Board Member Dr. Robert Page has 25 years of experience in environmental impact assessment and sustainability challenges for public and private sector parties. Recently he served as Director, Enbridge Centre for Corporate Sustainability, Haskayne School of Business (2012-2014), and before that as the TransAlta Professor of Environmental Management and Sustainability in the Institute for Sustainable Energy, Environment and Economy, both at the University of Calgary. His career demonstrates both academic and corporate leadership. Dr. Page has done research and writing on oil, gas, and arctic pipelines and has appeared as an expert witness before the US Senate and the Canadian Parliamentary Committees. He joined the University of Calgary as Dean of Environmental Design (1990-1997). During those years he also did analytical and strategic work for Canadian companies and associations as well as chairing the federal inquiry into Banff National Park (1995-97).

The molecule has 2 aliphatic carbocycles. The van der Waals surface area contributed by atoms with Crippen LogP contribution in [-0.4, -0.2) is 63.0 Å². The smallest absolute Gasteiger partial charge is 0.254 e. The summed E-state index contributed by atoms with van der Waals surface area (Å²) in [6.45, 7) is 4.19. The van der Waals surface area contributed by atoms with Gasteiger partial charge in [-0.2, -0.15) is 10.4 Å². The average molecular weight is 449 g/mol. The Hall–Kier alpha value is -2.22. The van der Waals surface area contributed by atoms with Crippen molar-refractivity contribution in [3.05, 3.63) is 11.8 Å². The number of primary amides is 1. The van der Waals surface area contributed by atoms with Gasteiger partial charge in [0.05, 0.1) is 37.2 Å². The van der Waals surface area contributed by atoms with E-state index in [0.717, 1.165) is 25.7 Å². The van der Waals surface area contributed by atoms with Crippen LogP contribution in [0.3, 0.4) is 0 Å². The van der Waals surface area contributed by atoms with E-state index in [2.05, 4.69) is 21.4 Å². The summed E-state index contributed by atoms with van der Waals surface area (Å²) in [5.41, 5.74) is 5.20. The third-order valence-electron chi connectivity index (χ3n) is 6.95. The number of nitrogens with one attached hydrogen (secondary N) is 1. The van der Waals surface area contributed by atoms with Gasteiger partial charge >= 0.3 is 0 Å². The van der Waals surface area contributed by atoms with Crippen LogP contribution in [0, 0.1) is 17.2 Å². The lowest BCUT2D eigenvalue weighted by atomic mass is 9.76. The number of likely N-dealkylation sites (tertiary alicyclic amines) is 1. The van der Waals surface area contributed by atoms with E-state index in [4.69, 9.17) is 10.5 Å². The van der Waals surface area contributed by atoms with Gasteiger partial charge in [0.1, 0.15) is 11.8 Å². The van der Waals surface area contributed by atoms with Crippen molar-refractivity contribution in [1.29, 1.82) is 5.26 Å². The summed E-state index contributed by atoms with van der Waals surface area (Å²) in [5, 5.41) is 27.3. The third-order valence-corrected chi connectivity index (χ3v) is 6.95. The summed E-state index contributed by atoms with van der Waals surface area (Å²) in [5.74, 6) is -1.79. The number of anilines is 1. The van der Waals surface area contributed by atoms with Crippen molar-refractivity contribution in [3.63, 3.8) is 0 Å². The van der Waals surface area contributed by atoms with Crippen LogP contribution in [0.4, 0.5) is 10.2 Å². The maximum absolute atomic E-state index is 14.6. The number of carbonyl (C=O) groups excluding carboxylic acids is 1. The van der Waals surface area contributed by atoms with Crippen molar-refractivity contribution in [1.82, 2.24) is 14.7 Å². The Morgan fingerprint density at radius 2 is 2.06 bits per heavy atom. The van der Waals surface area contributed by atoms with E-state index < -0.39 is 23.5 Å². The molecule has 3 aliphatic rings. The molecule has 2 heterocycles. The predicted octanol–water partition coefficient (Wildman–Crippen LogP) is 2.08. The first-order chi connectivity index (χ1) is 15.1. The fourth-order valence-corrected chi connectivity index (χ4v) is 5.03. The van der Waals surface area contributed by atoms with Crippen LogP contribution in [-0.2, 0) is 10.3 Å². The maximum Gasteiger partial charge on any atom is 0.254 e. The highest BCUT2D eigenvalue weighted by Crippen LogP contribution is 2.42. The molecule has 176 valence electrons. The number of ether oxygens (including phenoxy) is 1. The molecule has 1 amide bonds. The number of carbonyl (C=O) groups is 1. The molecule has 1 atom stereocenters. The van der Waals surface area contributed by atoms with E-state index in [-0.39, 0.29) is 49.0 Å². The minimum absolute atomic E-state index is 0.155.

As Vice President, Sustainable Department for the TransAlta Corporation (1997-2007), he achieved a number of distinctions for the company including a number one ranking in the world for electrical utilities in the NY based Dow Jones Sustainability Index. In corporate affairs he is a Board member of the Enmax Corporation (Calgary) and the Canadian Standards Association Group (Toronto & Cleveland). He chairs the International Standards Association ISO 14000 series of international environmental standards out of Geneva. Over the years he has been active in Pollution Probe (Toronto), Canadian Parks and Wilderness Society (southern Alberta Chapter) and the International Institute for Sustainable Development (Ottawa). On science he serves of the Board of the Canadian Water Network, (Center of Excellence) and the Royal Canadian Geographical Society (Ottawa). He is the former Chair of the National Round Table on Environment and Economy (Ottawa) and the International Emissions Trading Association Board (Geneva); he was a former member of the Business Environmental Leadership Council to the Pew Centre on Global Climate Change (Washington, DC). He has served on several advisory committees to the Alberta Government including 10 years on CASA representing the electricity sector. He and his wife Jocelyne are active mountain hikers and supporters of heritage and artistic organizations.